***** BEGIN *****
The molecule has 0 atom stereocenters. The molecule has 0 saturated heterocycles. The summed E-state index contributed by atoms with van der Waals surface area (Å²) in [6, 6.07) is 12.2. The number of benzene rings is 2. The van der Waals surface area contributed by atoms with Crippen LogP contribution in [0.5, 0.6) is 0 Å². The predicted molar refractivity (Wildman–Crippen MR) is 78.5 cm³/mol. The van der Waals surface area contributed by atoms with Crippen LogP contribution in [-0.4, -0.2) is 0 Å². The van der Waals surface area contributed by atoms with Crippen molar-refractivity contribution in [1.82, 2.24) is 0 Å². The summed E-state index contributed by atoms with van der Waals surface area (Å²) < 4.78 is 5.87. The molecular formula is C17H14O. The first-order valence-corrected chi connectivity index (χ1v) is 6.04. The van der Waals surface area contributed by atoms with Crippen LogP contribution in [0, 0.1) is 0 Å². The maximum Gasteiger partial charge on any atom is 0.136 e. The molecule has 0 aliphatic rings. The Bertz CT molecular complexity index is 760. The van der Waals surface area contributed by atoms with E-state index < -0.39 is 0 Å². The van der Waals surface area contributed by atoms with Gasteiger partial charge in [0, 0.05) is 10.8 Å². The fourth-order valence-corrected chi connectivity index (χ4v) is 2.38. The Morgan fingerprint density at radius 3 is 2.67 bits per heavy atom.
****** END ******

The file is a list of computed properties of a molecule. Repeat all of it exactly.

The molecule has 0 atom stereocenters. The molecule has 0 saturated heterocycles. The summed E-state index contributed by atoms with van der Waals surface area (Å²) in [6, 6.07) is 12.2. The number of benzene rings is 2. The van der Waals surface area contributed by atoms with Crippen LogP contribution in [0.5, 0.6) is 0 Å². The predicted molar refractivity (Wildman–Crippen MR) is 78.5 cm³/mol. The van der Waals surface area contributed by atoms with Crippen LogP contribution in [-0.4, -0.2) is 0 Å². The van der Waals surface area contributed by atoms with Crippen molar-refractivity contribution in [1.82, 2.24) is 0 Å². The summed E-state index contributed by atoms with van der Waals surface area (Å²) < 4.78 is 5.87. The molecular formula is C17H14O. The first-order valence-corrected chi connectivity index (χ1v) is 6.04. The van der Waals surface area contributed by atoms with Crippen LogP contribution in [0, 0.1) is 0 Å². The maximum Gasteiger partial charge on any atom is 0.136 e. The molecule has 0 aliphatic rings. The Bertz CT molecular complexity index is 760. The van der Waals surface area contributed by atoms with E-state index < -0.39 is 0 Å². The van der Waals surface area contributed by atoms with Gasteiger partial charge in [0, 0.05) is 10.8 Å². The fourth-order valence-corrected chi connectivity index (χ4v) is 2.38. The Morgan fingerprint density at radius 3 is 2.67 bits per heavy atom.